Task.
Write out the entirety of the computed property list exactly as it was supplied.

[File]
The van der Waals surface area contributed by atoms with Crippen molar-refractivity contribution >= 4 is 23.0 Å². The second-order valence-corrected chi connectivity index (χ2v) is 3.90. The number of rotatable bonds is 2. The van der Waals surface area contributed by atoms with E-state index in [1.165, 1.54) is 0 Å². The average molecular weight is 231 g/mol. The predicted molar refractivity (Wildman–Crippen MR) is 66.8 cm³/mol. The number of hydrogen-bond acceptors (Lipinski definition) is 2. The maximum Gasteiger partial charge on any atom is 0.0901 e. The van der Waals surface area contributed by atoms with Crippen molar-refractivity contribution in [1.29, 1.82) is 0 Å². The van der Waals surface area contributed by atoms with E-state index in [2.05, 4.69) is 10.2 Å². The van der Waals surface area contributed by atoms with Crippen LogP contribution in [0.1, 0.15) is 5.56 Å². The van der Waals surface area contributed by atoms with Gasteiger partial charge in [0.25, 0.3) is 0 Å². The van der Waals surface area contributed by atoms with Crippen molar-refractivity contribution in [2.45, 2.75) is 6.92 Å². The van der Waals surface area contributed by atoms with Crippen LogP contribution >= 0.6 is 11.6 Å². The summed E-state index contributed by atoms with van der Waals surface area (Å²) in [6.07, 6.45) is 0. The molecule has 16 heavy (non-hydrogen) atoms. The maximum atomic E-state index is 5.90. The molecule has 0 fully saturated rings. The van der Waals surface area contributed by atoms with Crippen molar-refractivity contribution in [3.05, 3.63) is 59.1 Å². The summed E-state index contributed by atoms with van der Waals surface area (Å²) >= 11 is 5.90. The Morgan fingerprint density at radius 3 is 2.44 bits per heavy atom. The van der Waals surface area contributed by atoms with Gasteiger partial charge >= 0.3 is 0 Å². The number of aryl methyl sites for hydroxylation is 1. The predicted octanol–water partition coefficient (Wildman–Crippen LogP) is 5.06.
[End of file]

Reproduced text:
The van der Waals surface area contributed by atoms with Crippen molar-refractivity contribution >= 4 is 23.0 Å². The second-order valence-corrected chi connectivity index (χ2v) is 3.90. The number of rotatable bonds is 2. The van der Waals surface area contributed by atoms with E-state index in [1.165, 1.54) is 0 Å². The average molecular weight is 231 g/mol. The predicted molar refractivity (Wildman–Crippen MR) is 66.8 cm³/mol. The number of hydrogen-bond acceptors (Lipinski definition) is 2. The maximum Gasteiger partial charge on any atom is 0.0901 e. The van der Waals surface area contributed by atoms with Crippen molar-refractivity contribution in [1.29, 1.82) is 0 Å². The van der Waals surface area contributed by atoms with E-state index in [2.05, 4.69) is 10.2 Å². The van der Waals surface area contributed by atoms with Crippen LogP contribution in [0.1, 0.15) is 5.56 Å². The van der Waals surface area contributed by atoms with Gasteiger partial charge in [0.25, 0.3) is 0 Å². The van der Waals surface area contributed by atoms with Crippen molar-refractivity contribution in [2.45, 2.75) is 6.92 Å². The van der Waals surface area contributed by atoms with Crippen LogP contribution >= 0.6 is 11.6 Å². The summed E-state index contributed by atoms with van der Waals surface area (Å²) in [6.07, 6.45) is 0. The molecule has 16 heavy (non-hydrogen) atoms. The maximum atomic E-state index is 5.90. The molecule has 0 fully saturated rings. The van der Waals surface area contributed by atoms with Crippen molar-refractivity contribution in [3.05, 3.63) is 59.1 Å². The summed E-state index contributed by atoms with van der Waals surface area (Å²) >= 11 is 5.90. The Morgan fingerprint density at radius 3 is 2.44 bits per heavy atom. The van der Waals surface area contributed by atoms with Gasteiger partial charge >= 0.3 is 0 Å². The number of aryl methyl sites for hydroxylation is 1. The predicted octanol–water partition coefficient (Wildman–Crippen LogP) is 5.06.